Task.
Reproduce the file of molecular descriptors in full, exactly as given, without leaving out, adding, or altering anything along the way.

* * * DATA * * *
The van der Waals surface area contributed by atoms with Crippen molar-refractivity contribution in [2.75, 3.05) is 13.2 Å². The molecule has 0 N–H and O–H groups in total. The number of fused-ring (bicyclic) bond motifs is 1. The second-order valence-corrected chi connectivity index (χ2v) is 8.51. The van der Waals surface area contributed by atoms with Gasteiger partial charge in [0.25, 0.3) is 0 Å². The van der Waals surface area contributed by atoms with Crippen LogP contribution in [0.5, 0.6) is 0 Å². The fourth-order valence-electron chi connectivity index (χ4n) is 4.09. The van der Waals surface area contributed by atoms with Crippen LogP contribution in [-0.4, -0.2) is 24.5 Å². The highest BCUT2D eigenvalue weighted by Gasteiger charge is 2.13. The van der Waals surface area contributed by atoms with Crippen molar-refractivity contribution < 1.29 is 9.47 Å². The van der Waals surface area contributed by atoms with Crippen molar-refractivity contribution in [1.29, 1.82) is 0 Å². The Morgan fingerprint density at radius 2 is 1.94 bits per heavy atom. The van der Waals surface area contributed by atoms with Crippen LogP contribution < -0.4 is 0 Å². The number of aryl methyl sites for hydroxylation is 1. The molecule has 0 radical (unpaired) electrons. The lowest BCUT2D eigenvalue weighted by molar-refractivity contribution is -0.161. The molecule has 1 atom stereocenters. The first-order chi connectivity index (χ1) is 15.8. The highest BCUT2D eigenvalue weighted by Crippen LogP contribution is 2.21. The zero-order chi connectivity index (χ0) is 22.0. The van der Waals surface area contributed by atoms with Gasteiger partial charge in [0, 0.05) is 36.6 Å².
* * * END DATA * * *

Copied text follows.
The van der Waals surface area contributed by atoms with Crippen molar-refractivity contribution in [2.75, 3.05) is 13.2 Å². The molecule has 0 N–H and O–H groups in total. The number of fused-ring (bicyclic) bond motifs is 1. The second-order valence-corrected chi connectivity index (χ2v) is 8.51. The van der Waals surface area contributed by atoms with Gasteiger partial charge in [0.25, 0.3) is 0 Å². The van der Waals surface area contributed by atoms with Crippen LogP contribution in [0.5, 0.6) is 0 Å². The fourth-order valence-electron chi connectivity index (χ4n) is 4.09. The van der Waals surface area contributed by atoms with Crippen LogP contribution in [-0.4, -0.2) is 24.5 Å². The highest BCUT2D eigenvalue weighted by Gasteiger charge is 2.13. The van der Waals surface area contributed by atoms with Crippen molar-refractivity contribution < 1.29 is 9.47 Å². The van der Waals surface area contributed by atoms with Crippen molar-refractivity contribution in [1.29, 1.82) is 0 Å². The Morgan fingerprint density at radius 2 is 1.94 bits per heavy atom. The van der Waals surface area contributed by atoms with Crippen LogP contribution < -0.4 is 0 Å². The number of aryl methyl sites for hydroxylation is 1. The molecule has 0 radical (unpaired) electrons. The lowest BCUT2D eigenvalue weighted by molar-refractivity contribution is -0.161. The molecule has 1 atom stereocenters. The first-order chi connectivity index (χ1) is 15.8. The highest BCUT2D eigenvalue weighted by Crippen LogP contribution is 2.21. The zero-order chi connectivity index (χ0) is 22.0. The van der Waals surface area contributed by atoms with Gasteiger partial charge in [0, 0.05) is 36.6 Å².